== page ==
Right: the attack on Pearl Harbor as seen from a Japanese bomber.

A planned third wave of attacks which would have targeted more of the Pacific Fleet's infrastructure - the fuel, maintenance, dry dock facilities, and ammunition storage - was called off, as the IJN believed that by this point, the US Navy had had enough time to mount a defense with its land-based aircraft and anti-aircraft guns. Had the third wave proceeded, the Pacific Fleet might have been set back even further, thus keeping it out of the Pacific theater and allowing Japan's expansion to continue without a response for a longer period of time. As it was, none of the US Navy's aircraft carriers were touched during the attack and, six months later at the Battle of Midway, the US Navy would launch a surprise attack in return at the IJN. This time, with the benefit of surprise and employing tactics that would put American Wildcats on relatively even footing with the Japanese Zeros, the Imperial Japanese Navy would suffer heavy losses of its highly-trained and experienced pilots, as well as several sunken ships. Both of which, pilots and materiel, Japan would have a great deal of difficulty replacing for the rest of the war.

Although the attack on Pearl harbor was a stunning blow to the US Navy, it became a rallying point for the United States. Far from demoralizing the US, the attack on Pearl Harbor drew the United States out of its position of isolationism and into World War II in the Pacific and in Europe. The manner in which the attack was perpetrated, as a surprise attack against a country that it had not officially declared war on, only served to harden the United States' position against Japan, where formerly relations were strained but remained diplomatic.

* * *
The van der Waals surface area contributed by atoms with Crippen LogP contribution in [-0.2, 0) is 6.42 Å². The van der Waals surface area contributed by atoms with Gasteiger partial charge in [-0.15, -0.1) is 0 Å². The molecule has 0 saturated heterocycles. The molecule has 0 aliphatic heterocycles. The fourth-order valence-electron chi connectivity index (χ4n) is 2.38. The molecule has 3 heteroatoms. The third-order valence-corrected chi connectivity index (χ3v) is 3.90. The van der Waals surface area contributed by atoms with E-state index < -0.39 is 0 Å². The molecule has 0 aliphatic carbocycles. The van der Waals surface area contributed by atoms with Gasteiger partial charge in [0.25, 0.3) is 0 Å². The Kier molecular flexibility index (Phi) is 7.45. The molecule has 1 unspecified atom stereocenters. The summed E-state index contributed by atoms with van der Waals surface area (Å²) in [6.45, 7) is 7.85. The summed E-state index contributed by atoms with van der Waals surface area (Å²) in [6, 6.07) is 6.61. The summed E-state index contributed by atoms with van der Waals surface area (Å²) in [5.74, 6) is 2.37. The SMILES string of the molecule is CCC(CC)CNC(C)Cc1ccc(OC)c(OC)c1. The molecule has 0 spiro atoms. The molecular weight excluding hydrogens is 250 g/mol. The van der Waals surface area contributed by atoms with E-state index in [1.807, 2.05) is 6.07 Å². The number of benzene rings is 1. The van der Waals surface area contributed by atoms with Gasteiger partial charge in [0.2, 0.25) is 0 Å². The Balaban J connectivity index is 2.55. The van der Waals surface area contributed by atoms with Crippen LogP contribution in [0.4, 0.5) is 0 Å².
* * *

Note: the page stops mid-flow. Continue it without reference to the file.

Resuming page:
In his speech delivered the day after the attack, President Franklin D. Roosevelt declared December 7th, 1941 "a date which will live in infamy" and went on to state:

" Always will we remember the character of the onslaught against us. No matter how long it may take us to overcome this premeditated invasion, the American people in their righteous might will win through to absolute victory. ... [I] assert that we will not only defend ourselves to the uttermost but will make very certain that this form of treachery shall never endanger us again. Hostilities exist. There is no blinking at the fact that our people, our territory and our interests are in grave danger. With confidence in our armed forces - with the unbounded determination of our people - we will gain the inevitable triumph[.]"

Immediately after the attacks, President Roosevelt and the United States Congress declared war on Japan, determined that "all measures be taken for our defense". It would not be until September 1945 that the war with Japan would officially end.